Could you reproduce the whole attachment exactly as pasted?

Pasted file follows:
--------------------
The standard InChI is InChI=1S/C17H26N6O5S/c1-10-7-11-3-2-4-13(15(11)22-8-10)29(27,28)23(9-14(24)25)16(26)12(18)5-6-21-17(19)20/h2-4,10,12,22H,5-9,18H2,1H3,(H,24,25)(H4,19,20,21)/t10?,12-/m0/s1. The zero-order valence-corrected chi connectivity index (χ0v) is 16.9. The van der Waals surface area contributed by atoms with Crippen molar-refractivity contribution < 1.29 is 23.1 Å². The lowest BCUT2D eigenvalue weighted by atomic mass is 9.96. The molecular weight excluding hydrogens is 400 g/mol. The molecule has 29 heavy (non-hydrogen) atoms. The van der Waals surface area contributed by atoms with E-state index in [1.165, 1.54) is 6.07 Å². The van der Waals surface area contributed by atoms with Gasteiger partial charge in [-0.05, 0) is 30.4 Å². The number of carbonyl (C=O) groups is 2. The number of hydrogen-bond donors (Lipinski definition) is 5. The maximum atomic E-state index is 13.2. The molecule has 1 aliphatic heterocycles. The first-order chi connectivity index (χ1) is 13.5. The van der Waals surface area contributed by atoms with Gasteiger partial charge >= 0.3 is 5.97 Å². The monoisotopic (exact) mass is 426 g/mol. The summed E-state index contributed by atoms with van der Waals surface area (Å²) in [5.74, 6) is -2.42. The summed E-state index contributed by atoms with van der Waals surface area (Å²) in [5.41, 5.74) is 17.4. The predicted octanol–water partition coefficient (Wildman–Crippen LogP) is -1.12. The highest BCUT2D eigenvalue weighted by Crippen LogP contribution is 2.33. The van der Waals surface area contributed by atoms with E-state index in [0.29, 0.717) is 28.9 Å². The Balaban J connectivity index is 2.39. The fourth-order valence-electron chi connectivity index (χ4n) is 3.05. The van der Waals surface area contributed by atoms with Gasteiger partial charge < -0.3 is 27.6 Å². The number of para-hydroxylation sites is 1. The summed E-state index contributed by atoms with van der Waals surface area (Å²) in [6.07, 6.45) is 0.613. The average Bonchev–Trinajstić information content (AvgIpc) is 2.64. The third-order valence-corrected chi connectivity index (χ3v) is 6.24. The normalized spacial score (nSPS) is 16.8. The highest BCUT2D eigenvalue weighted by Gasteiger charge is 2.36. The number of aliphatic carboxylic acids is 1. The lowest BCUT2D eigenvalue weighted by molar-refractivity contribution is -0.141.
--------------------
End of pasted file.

The standard InChI is InChI=1S/C17H26N6O5S/c1-10-7-11-3-2-4-13(15(11)22-8-10)29(27,28)23(9-14(24)25)16(26)12(18)5-6-21-17(19)20/h2-4,10,12,22H,5-9,18H2,1H3,(H,24,25)(H4,19,20,21)/t10?,12-/m0/s1. The zero-order valence-corrected chi connectivity index (χ0v) is 16.9. The van der Waals surface area contributed by atoms with Crippen molar-refractivity contribution < 1.29 is 23.1 Å². The lowest BCUT2D eigenvalue weighted by atomic mass is 9.96. The molecular weight excluding hydrogens is 400 g/mol. The molecule has 29 heavy (non-hydrogen) atoms. The van der Waals surface area contributed by atoms with E-state index in [1.165, 1.54) is 6.07 Å². The van der Waals surface area contributed by atoms with Gasteiger partial charge in [-0.05, 0) is 30.4 Å². The number of carbonyl (C=O) groups is 2. The number of hydrogen-bond donors (Lipinski definition) is 5. The maximum atomic E-state index is 13.2. The molecule has 1 aliphatic heterocycles. The first-order chi connectivity index (χ1) is 13.5. The van der Waals surface area contributed by atoms with Gasteiger partial charge >= 0.3 is 5.97 Å². The monoisotopic (exact) mass is 426 g/mol. The summed E-state index contributed by atoms with van der Waals surface area (Å²) in [5.74, 6) is -2.42. The summed E-state index contributed by atoms with van der Waals surface area (Å²) in [5.41, 5.74) is 17.4. The predicted octanol–water partition coefficient (Wildman–Crippen LogP) is -1.12. The highest BCUT2D eigenvalue weighted by Crippen LogP contribution is 2.33. The van der Waals surface area contributed by atoms with E-state index in [0.29, 0.717) is 28.9 Å². The Balaban J connectivity index is 2.39. The fourth-order valence-electron chi connectivity index (χ4n) is 3.05. The van der Waals surface area contributed by atoms with Gasteiger partial charge < -0.3 is 27.6 Å². The number of para-hydroxylation sites is 1. The summed E-state index contributed by atoms with van der Waals surface area (Å²) in [6.07, 6.45) is 0.613. The average Bonchev–Trinajstić information content (AvgIpc) is 2.64. The third-order valence-corrected chi connectivity index (χ3v) is 6.24. The normalized spacial score (nSPS) is 16.8. The highest BCUT2D eigenvalue weighted by Gasteiger charge is 2.36. The number of aliphatic carboxylic acids is 1. The lowest BCUT2D eigenvalue weighted by molar-refractivity contribution is -0.141.